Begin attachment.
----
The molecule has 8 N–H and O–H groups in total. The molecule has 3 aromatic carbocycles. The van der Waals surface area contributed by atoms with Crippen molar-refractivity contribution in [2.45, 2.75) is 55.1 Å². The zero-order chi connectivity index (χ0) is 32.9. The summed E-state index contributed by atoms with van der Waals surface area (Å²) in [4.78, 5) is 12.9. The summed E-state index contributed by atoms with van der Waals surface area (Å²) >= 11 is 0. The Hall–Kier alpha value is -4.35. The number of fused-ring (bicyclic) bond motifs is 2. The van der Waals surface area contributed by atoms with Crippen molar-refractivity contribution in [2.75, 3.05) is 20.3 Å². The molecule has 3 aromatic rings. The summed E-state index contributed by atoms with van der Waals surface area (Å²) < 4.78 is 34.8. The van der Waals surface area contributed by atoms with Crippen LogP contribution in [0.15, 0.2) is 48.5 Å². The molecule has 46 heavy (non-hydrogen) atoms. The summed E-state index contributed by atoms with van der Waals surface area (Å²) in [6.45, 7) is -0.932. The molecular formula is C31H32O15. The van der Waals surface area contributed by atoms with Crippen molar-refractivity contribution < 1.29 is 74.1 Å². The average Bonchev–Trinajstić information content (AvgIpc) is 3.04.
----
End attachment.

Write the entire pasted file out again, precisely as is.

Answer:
The molecule has 8 N–H and O–H groups in total. The molecule has 3 aromatic carbocycles. The van der Waals surface area contributed by atoms with Crippen molar-refractivity contribution in [2.45, 2.75) is 55.1 Å². The zero-order chi connectivity index (χ0) is 32.9. The summed E-state index contributed by atoms with van der Waals surface area (Å²) in [4.78, 5) is 12.9. The summed E-state index contributed by atoms with van der Waals surface area (Å²) >= 11 is 0. The Hall–Kier alpha value is -4.35. The number of fused-ring (bicyclic) bond motifs is 2. The van der Waals surface area contributed by atoms with Crippen molar-refractivity contribution in [2.75, 3.05) is 20.3 Å². The molecule has 3 aromatic rings. The summed E-state index contributed by atoms with van der Waals surface area (Å²) < 4.78 is 34.8. The van der Waals surface area contributed by atoms with Crippen LogP contribution in [0.15, 0.2) is 48.5 Å². The molecule has 46 heavy (non-hydrogen) atoms. The summed E-state index contributed by atoms with van der Waals surface area (Å²) in [6.45, 7) is -0.932. The molecular formula is C31H32O15. The van der Waals surface area contributed by atoms with Crippen molar-refractivity contribution < 1.29 is 74.1 Å². The average Bonchev–Trinajstić information content (AvgIpc) is 3.04.